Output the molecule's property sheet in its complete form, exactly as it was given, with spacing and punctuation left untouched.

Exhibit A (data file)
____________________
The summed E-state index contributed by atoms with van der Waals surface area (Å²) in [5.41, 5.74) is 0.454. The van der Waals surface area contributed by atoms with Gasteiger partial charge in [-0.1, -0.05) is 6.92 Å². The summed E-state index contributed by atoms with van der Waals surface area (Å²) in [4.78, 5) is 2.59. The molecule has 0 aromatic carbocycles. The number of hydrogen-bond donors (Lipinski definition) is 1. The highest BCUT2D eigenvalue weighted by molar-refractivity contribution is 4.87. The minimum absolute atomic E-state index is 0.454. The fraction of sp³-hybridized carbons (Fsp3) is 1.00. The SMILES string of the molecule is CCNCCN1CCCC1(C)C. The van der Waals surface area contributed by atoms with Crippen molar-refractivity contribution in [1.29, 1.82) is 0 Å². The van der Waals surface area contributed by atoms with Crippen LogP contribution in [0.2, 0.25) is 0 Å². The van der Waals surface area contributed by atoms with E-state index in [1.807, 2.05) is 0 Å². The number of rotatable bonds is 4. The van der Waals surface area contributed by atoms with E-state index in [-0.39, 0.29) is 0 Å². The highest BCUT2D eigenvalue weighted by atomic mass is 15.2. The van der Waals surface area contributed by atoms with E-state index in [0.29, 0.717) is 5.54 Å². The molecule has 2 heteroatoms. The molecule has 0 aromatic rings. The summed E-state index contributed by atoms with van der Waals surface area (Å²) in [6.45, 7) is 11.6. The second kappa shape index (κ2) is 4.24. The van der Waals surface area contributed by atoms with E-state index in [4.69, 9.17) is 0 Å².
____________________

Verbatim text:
The summed E-state index contributed by atoms with van der Waals surface area (Å²) in [5.41, 5.74) is 0.454. The van der Waals surface area contributed by atoms with Gasteiger partial charge in [-0.1, -0.05) is 6.92 Å². The summed E-state index contributed by atoms with van der Waals surface area (Å²) in [4.78, 5) is 2.59. The molecule has 0 aromatic carbocycles. The number of hydrogen-bond donors (Lipinski definition) is 1. The highest BCUT2D eigenvalue weighted by molar-refractivity contribution is 4.87. The minimum absolute atomic E-state index is 0.454. The fraction of sp³-hybridized carbons (Fsp3) is 1.00. The SMILES string of the molecule is CCNCCN1CCCC1(C)C. The van der Waals surface area contributed by atoms with Crippen molar-refractivity contribution in [1.29, 1.82) is 0 Å². The van der Waals surface area contributed by atoms with Crippen LogP contribution in [0.2, 0.25) is 0 Å². The van der Waals surface area contributed by atoms with E-state index in [1.807, 2.05) is 0 Å². The number of rotatable bonds is 4. The van der Waals surface area contributed by atoms with E-state index in [-0.39, 0.29) is 0 Å². The highest BCUT2D eigenvalue weighted by atomic mass is 15.2. The van der Waals surface area contributed by atoms with E-state index in [0.29, 0.717) is 5.54 Å². The molecule has 2 heteroatoms. The molecule has 0 aromatic rings. The summed E-state index contributed by atoms with van der Waals surface area (Å²) in [6.45, 7) is 11.6. The second kappa shape index (κ2) is 4.24. The van der Waals surface area contributed by atoms with E-state index in [4.69, 9.17) is 0 Å².